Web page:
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Friday, 7 October 2011

Socialist party primaries - first round on Sunday

So the talking's over and the first round of voting is scheduled for this Sunday.

Yep, it's the Socialist party primaries, open to anyone - as long as they're a French citizen of course - who's on the electoral register, willing to cough up €1 and sign a pledge "recognising the values of the Left".

Socialist party primaries - televised debate (screenshot BFM TV)

Anyone interested in French politics will surely have found the three separate televised debates between the six candidates an interesting and possibly stimulating exercise; getting to know them, where they stand, what differentiates them from one another and so on.

What's more, they all managed to behave in a reasonable manner (for politicians) foregoing the backstabbing that was so prevalent in 2007 and appearing, on the surface at least, to be cordial.

Heck even the country's prime minister, François Fillon, seemed to have been impressed, maybe wishing that the centre-right Union pour un Mouvement Populaire, had someone else to offer (namely himself) other than the incumbent.

Fillon certainly seems to think it's the way forward in future elections.

Anyway, here's a very short and totally unbiased (ha ha) rundown of the six contenders.

Who knows.

One of them might well be a name you'll have to learn to get to know after May 2012.

François Hollande - widely admired among journalists (oh well, that's all right then) and apparently bright with a great sense of humour. Did nothing for a decade as leader of the party - except help Lionel Jospin and (his then-partner) Ségolène Royal lose in their respective presidential campaigns. One factor in his favour - Fadela Amara is (or at least was) a fan.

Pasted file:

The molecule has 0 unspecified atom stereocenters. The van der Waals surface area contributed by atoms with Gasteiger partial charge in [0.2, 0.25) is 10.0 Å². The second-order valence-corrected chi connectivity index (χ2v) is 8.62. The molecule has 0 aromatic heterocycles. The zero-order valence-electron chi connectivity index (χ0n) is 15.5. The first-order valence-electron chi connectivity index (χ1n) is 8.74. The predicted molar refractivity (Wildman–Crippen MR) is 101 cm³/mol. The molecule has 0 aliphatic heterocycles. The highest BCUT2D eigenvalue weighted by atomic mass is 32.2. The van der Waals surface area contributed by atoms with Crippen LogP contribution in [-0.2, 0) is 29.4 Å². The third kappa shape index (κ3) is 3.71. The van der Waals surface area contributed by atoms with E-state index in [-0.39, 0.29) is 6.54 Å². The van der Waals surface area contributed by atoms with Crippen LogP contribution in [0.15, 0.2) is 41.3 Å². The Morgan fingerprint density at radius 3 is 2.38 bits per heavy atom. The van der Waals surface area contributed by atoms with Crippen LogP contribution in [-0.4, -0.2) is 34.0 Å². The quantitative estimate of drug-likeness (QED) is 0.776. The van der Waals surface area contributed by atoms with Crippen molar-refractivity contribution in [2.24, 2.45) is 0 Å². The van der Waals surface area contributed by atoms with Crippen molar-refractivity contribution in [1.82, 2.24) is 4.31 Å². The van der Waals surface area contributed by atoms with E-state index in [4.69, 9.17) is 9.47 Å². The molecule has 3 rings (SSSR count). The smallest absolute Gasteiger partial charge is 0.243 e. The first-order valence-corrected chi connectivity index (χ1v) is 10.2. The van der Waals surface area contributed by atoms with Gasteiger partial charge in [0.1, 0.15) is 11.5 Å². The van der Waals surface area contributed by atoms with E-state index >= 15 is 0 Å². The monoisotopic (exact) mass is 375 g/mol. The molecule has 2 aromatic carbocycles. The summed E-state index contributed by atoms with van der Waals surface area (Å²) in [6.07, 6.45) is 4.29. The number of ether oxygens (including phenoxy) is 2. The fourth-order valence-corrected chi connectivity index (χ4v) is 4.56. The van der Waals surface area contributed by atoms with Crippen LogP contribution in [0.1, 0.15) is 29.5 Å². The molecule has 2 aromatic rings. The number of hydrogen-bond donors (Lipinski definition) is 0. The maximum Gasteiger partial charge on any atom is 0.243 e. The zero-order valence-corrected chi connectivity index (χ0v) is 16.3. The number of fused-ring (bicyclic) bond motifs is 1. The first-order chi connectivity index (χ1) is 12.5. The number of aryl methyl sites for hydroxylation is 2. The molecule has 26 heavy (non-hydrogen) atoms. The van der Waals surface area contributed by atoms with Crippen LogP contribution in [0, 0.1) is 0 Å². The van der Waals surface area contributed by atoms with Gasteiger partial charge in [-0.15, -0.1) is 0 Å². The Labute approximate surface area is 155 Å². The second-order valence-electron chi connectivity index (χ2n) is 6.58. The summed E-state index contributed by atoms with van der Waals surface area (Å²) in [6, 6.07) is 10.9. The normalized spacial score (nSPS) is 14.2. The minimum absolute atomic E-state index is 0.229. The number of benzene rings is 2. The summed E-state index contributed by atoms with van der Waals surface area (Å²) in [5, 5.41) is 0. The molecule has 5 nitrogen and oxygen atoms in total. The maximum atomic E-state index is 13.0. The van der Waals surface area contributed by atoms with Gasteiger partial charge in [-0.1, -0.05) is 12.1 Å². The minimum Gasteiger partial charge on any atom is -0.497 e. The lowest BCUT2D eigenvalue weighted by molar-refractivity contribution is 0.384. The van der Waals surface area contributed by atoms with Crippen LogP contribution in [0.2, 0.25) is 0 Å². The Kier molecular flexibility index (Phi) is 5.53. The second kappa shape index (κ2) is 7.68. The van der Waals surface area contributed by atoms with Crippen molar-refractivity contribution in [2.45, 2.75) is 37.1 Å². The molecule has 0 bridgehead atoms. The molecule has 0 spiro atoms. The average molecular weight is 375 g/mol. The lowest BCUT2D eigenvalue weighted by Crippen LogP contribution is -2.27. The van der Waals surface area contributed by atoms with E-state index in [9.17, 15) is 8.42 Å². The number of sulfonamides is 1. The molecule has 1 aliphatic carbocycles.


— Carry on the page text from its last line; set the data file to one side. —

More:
Martine Aubry - along with Hollande is the other favourite to make it through to the second round run-off. Seen by some (many) as a stand-in for Dominique Strauss-Kahn. Popular among party activists (apparently) although her election as leader was rather contested. Perhaps it's her destiny to fulfil what her father (Jacques Delors) ducked out of doing.

Manuel Valls - too young (48) born in Barcelona (Ahem, the French seem to have no problem with a foreign-born candidate) too Blairish probably but clearly gunning for the interior ministry should the Socialist party win next year's presidential elections.

Arnaud Montebourg - similarly too young (48) and too radical. Big on anti-globalisation, very principled but probably too far to the Left to have a mass appeal.

Jean-Michel Baylet - very pro-Europe, level-headed and seems to speak a lot of sense, but an outsider - so much so that the Beeb doesn't even have a profile of him on its short description of the six-strong field.

Which leaves Ségolène Royal. Gotta love her. She's a political animal through and through and in touch with "the people" (well so she keeps insisting). Appears bonkers at times, but always, at least...er entertaining. Maybe that's the best the French can wish or hope for from her.

The expected run-off on Sunday week will be between those finishing first and second this weekend.

2 comments:

Anonymous said...

Any one can vote. So what's to stop UMP supporters to vote for the worst possible candidate to help Sarkozy win the next election?

France Today said...

In theory, nothing. But in practice there's always that "pledge" and let's face it, the UMP (even though it has been eyeing the debates and upcoming primaries with interest) doesn't really want to help make it more of a success than it already appears to be.

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